The minimum wage is also being used to cover for additional price increases. There’s a letter to the editor in Monday’s Glove complaining that the cost of a breakfast special at the writer’s local cafe had gone up by $1.04 due to the rise in the minimum wage. Really? Ontario’s minimum wage went up by $2.40 per hour. Does that mean it takes 26 minutes to rustle up one breakfast special?

    Reply
    • David Climenhaga

      January 8th, 2018

      Simon: Surely no Globe and Mail writer would patronize a place that took less than 26 minutes to rustle up the breakfast special! As long as they bring the champers-and-orange to the table right away, it’s all good. I speak from experience. DJC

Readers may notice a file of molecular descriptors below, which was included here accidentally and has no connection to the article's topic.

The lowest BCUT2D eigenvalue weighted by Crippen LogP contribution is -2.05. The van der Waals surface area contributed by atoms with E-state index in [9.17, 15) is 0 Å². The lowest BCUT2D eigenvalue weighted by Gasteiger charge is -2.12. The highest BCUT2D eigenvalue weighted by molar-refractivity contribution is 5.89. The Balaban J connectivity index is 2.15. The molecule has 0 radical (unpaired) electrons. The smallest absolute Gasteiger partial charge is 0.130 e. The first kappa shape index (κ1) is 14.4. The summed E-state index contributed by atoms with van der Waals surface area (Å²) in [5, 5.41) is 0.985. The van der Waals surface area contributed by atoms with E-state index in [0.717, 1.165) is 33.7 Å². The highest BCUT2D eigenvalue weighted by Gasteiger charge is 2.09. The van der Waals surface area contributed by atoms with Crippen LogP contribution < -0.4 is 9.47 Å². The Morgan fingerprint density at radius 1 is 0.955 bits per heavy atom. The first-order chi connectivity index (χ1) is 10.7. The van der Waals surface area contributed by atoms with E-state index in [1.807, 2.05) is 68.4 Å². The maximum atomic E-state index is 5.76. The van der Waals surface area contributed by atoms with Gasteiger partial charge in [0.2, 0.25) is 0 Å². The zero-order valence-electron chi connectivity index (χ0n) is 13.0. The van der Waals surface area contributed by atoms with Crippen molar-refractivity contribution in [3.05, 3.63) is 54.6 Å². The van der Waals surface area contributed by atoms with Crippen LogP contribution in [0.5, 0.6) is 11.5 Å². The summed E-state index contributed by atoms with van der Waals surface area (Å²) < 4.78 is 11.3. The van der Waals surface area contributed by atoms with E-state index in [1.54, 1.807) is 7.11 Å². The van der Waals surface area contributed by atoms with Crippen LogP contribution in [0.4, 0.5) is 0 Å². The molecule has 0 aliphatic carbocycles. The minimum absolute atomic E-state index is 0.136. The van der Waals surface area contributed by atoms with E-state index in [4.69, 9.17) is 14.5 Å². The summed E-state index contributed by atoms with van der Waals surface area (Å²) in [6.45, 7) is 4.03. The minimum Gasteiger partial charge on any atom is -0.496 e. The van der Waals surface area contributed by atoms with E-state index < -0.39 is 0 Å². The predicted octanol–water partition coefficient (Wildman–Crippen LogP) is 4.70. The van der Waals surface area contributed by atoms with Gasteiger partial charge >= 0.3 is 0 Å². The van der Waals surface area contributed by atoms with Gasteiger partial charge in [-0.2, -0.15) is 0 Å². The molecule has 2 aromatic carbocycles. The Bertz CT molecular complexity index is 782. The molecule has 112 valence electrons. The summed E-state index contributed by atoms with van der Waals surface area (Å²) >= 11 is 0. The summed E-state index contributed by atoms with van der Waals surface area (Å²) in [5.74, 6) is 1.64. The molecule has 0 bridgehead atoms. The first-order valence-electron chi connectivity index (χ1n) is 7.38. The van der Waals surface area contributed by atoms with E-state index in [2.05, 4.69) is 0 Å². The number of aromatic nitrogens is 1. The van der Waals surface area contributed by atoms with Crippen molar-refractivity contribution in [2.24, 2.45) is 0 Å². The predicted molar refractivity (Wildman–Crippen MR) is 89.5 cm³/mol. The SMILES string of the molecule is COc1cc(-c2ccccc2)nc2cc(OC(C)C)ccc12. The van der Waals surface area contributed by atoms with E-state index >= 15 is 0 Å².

Reply
  3. January 8th, 2018

    Some small businesses are, no doubt, hurting, and a minimum wage increase will hurt them further. Sadly, however, too many other small businesses are using the minimum wage publicity, and the public’s gullibility, to increase their prices unreasonably. In this CBC article (http://www.cbc.ca/news/canada/toronto/small-businesses-support-minimum-wage-hikes-through-price-increases-1.4476108) a coffee shop uses the minimum wage increase of 22% to justify an across the board price increase of 22%. Just like Chicken Little, however, events like this really weaken the ‘small businesses are hurting’ message.

    It reminds me of the same kind of sky is falling stories we heard before the carbon tax was implemented here. Farmer B even reported how a back hoe operator told him that he was going to increase his prices by 10% to cover the carbon tax.

    Reply